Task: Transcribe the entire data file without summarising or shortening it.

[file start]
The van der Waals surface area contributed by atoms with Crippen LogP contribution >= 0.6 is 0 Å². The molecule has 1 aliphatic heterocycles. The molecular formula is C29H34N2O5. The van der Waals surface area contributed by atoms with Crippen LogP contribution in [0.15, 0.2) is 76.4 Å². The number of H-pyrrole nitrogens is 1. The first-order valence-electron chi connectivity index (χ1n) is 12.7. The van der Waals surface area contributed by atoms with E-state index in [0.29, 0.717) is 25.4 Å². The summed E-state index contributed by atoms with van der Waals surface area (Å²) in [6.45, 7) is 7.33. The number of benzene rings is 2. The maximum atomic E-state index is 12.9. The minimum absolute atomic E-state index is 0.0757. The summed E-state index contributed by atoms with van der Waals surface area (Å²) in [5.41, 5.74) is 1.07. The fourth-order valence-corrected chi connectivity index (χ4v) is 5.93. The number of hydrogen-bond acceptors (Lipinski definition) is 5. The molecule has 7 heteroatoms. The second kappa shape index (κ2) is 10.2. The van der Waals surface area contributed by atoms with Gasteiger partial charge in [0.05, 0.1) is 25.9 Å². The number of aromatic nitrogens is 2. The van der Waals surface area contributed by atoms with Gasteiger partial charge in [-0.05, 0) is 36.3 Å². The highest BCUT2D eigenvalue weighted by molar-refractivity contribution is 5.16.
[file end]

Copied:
The van der Waals surface area contributed by atoms with Crippen LogP contribution >= 0.6 is 0 Å². The molecule has 1 aliphatic heterocycles. The molecular formula is C29H34N2O5. The van der Waals surface area contributed by atoms with Crippen LogP contribution in [0.15, 0.2) is 76.4 Å². The number of H-pyrrole nitrogens is 1. The first-order valence-electron chi connectivity index (χ1n) is 12.7. The van der Waals surface area contributed by atoms with E-state index in [0.29, 0.717) is 25.4 Å². The summed E-state index contributed by atoms with van der Waals surface area (Å²) in [6.45, 7) is 7.33. The number of benzene rings is 2. The maximum atomic E-state index is 12.9. The minimum absolute atomic E-state index is 0.0757. The summed E-state index contributed by atoms with van der Waals surface area (Å²) in [5.41, 5.74) is 1.07. The fourth-order valence-corrected chi connectivity index (χ4v) is 5.93. The number of hydrogen-bond acceptors (Lipinski definition) is 5. The molecule has 7 heteroatoms. The second kappa shape index (κ2) is 10.2. The van der Waals surface area contributed by atoms with Gasteiger partial charge in [0.05, 0.1) is 25.9 Å². The number of aromatic nitrogens is 2. The van der Waals surface area contributed by atoms with Gasteiger partial charge in [-0.05, 0) is 36.3 Å². The highest BCUT2D eigenvalue weighted by molar-refractivity contribution is 5.16.